Ideally, a linguistics-oriented font should also support Devanagari, CJK, Arabic and pretty much any other script you can think of, to ensure consistent line height, letter size and stroke width across scripts. In your sample image, for example, the kana look like they’re from a different font that doesn’t fit with the rest of the text very well (no serifs and different stroke width, line height and letter size).

But supporting a world of scripts is a massive task and not doable by a single person – Google’s Noto font suite were made by hundreds of people over several years and are still far from complete.

5
  • Hi Janus, it's really nice to meet you! Thank you so much for such a detailed and extremely useful reply, as well as for your well wishes.
    – Emily
    Feb 29 at 19:53
  • Would you be open to communication with me in the future, as I go on implementing these features on the font? I believe having the input of such a knowledgeable specialist like yourself would greatly improve what I can achieve with the font, and would also allow me to eventually provide comprehensive support for the issues you face in your day to day work.
    – Emily
    Feb 29 at 19:53
  • Regarding the addition of other scripts, this is a point that I really want to improve the font on, but also recognize the enormous effort involved in doing so. Currently I've decided to set for a compromise: first I'll develop all the styles and optical sizes of the font for Latin, Cyrillic and Greek, and after this is finished I plan to consider expanding the font to other scripts, such as Georgian, Hebrew, Thai, Devanagari, Coptic, and even Japanese, among others.
    – Emily
    Feb 29 at 19:53
  • 2
    @Emily Certainly, I’d be happy to help where I can. If at some point you plan to move the project to Github, you can connect to me there (@koskoshneta). I’m sure there will be others who can say more about the needs of theoretical linguists, which will, I’m sure, be quite different to the historical linguist’s. Feb 29 at 22:00
  • Thank you so much, your advice and expertise will surely prove invaluable in designing the font to better cater to linguistics usage; I truly appreciate it! I'm currently working on setting up a repository for the project on GitHub, and will let you know as soon as it is ready. Thank you once again!
    – Emily
    Mar 1 at 22:42
9

First of all, your font looks already really good in the main roman typeface and has good distinctive features.

In the support of West African orthographies the design of italics becomes a bit tricky because of the letters F with hook (uppercase Ƒ, lowercase: ƒ) and V with hook (Upper case Ʋ, minuscule: ʋ). A way to deal with this is carefully choosing the shapes of italics for f, v, and subsequently also w, see Knappen 1993. Fonts for Africa: The fc fonts. TUGboat 14, 104–106. Another problem is the letter Eng or Engma (capital: Ŋ, lowercase: ŋ) which has several different shapes for the capital letter and communities may have strong feelings which of the shapes looks right, but unfortunately they don't agree (see, e.g., this mail message by Lorna Priest from SIL).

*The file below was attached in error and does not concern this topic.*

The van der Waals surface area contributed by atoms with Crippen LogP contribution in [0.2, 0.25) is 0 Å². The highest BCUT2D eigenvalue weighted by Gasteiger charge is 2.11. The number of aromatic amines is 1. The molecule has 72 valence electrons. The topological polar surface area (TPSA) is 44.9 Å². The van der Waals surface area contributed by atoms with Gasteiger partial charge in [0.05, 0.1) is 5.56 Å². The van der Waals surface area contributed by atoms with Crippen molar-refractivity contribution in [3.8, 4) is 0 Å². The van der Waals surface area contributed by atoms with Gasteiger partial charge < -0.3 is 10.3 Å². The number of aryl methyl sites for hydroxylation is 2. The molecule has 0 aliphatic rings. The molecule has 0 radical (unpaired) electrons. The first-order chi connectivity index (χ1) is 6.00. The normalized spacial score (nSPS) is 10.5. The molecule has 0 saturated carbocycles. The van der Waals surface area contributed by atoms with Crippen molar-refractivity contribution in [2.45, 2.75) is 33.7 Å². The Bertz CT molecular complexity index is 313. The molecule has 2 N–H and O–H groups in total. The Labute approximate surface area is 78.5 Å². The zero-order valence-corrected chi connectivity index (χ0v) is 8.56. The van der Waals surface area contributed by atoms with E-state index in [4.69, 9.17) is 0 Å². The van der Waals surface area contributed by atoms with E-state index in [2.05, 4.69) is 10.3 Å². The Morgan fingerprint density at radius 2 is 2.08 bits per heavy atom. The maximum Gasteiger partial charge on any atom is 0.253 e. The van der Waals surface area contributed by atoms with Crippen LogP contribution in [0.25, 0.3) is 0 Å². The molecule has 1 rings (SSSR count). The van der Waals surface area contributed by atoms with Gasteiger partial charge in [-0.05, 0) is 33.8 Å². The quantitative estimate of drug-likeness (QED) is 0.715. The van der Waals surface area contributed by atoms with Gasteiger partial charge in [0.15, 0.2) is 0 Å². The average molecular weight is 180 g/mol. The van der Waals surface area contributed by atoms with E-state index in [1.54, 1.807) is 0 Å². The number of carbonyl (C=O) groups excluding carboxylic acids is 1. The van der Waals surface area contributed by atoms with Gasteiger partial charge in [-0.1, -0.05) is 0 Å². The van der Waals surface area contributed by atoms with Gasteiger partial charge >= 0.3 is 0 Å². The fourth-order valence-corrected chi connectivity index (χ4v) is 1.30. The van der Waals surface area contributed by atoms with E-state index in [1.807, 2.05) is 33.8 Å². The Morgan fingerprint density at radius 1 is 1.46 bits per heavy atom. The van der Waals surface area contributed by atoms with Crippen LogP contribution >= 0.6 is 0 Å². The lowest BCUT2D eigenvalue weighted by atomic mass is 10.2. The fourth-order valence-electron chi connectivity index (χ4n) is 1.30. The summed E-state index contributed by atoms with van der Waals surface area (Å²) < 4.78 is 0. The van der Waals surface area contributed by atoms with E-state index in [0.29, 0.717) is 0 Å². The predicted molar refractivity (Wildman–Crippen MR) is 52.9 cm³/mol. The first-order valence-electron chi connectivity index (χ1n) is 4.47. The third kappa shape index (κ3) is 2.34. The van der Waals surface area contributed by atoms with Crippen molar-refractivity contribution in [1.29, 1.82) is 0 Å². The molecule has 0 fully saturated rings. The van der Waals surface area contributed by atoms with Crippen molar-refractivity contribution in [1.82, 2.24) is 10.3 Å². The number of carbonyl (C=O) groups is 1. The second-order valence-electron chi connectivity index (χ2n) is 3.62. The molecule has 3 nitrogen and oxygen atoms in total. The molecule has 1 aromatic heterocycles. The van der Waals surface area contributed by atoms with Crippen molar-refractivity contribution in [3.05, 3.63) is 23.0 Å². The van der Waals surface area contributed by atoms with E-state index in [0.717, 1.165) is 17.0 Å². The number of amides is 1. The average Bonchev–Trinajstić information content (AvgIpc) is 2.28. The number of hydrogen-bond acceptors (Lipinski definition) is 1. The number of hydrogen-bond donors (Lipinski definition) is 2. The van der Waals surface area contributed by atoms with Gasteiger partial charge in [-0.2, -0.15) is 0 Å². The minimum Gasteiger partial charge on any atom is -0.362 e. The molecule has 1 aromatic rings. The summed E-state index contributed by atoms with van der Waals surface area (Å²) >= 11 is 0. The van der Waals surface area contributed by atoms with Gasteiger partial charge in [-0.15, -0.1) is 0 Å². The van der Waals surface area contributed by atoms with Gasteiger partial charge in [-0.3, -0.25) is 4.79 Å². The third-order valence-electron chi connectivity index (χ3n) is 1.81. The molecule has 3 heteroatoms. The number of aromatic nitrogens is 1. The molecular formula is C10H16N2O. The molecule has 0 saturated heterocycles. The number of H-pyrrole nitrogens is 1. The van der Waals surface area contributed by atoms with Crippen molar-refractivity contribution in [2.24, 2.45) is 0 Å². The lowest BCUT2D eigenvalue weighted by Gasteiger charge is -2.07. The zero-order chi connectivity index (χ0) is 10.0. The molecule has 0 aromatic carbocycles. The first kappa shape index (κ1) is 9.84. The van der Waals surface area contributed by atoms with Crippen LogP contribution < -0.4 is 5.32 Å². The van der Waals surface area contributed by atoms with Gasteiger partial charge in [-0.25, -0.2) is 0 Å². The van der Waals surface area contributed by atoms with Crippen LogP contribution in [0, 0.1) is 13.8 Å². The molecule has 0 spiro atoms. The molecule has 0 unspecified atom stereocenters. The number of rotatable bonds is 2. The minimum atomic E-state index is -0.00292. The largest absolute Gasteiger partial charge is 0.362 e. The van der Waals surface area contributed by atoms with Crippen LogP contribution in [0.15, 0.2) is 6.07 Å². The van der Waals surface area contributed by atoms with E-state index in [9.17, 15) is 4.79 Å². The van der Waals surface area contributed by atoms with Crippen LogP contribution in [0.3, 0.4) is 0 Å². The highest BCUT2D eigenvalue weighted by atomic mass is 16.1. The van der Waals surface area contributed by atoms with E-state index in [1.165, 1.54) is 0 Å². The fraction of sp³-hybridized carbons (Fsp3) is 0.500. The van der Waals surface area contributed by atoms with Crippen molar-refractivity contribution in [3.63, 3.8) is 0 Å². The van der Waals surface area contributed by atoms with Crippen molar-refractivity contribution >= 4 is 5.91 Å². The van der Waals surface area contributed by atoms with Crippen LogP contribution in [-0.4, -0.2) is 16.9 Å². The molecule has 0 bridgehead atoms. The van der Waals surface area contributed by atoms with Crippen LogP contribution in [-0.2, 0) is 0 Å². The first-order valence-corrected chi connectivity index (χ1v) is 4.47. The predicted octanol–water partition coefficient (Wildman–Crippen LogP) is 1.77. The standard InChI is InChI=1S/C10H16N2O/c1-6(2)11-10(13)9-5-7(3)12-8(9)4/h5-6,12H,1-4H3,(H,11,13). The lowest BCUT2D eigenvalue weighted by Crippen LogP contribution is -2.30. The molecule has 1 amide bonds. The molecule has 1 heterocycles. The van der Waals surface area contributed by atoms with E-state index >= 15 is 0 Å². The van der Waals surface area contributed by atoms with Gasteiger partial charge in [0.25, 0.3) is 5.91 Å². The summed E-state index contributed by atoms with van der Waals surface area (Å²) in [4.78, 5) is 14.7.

There are probably other possible pitfalls, one that comes to my mind is the Esperanto lowercase letter ĥo: It is better to place the hat to the right of the main stem than directly above it.

P.S. The documentation of the TIPA package for LaTeX by Fukui Rei 2002 is also an excellent source of information and inspiration.

5
  • The eng issue should be largely solvable by mapping specific variants to specific languages, in the same way as ş (s with cedilla) is often made to be automatically substituted for ș (s with comma) in Romanian and Moldovan specifically, due to the historically poor support for the latter. Mar 1 at 12:18
  • Yes, but s with cedilla and s with comma below have now different Unicode code points. For the capital Eng there is no such differentiation, alternate forms need to be but somewhere (most easily, into the private use area; or using some open type features for selecting glyph variants) Mar 1 at 14:13
  • Yeah, it’s not a complete parallel anymore, but the substitution logic is still the same: lots of fonts continue to use language-based substitution to select the comma variant for Romanian even if the cedilla variant is used, for backwards compatibility. Whether the variant maps to a Unicode point isn’t necessarily relevant to that since substitution rules work on glyphs, not code points. Mar 1 at 14:30
  • And here is a question about another specific letter (Capital letter Esh): linguistics.stackexchange.com/q/30221/9781 Mar 1 at 21:26
  • @SirCornflakes I'm really happy you like the current version of the font! Thank you so much for your advice and pointers to resources, knowing this will be exceedingly helpful when designing this part of the font!
    – Emily
    Mar 1 at 22:43
4

I am not a working linguist, but have often needed to use linguistic notation in things that I am writng. As Janus Bahs Jacquet mentioned, good coverage of letters with diacritics, including ones that are not precomposed characters, is helpful. I have noticed that some fonts do not position the breve correctly when a vowel with a macron and breve is italicized, e.g. on my computer, ē̆ shows up on one browser with the ˘ slightly too far to the left, and on another with it much too far to the right:

enter image description here enter image description here

Taking care of details like this will surely be appreciated.

1
  • Thank you for letting me know about this issue, I'll be sure to account for it and in general properly support stacked diacritics in the font as best as I can
    – Emily
    Mar 1 at 22:44

Your Answer

By clicking “Post Your Answer”, you agree to our terms of service and acknowledge you have read our privacy policy.

Not the answer you're looking for? Browse other questions tagged or ask your own question.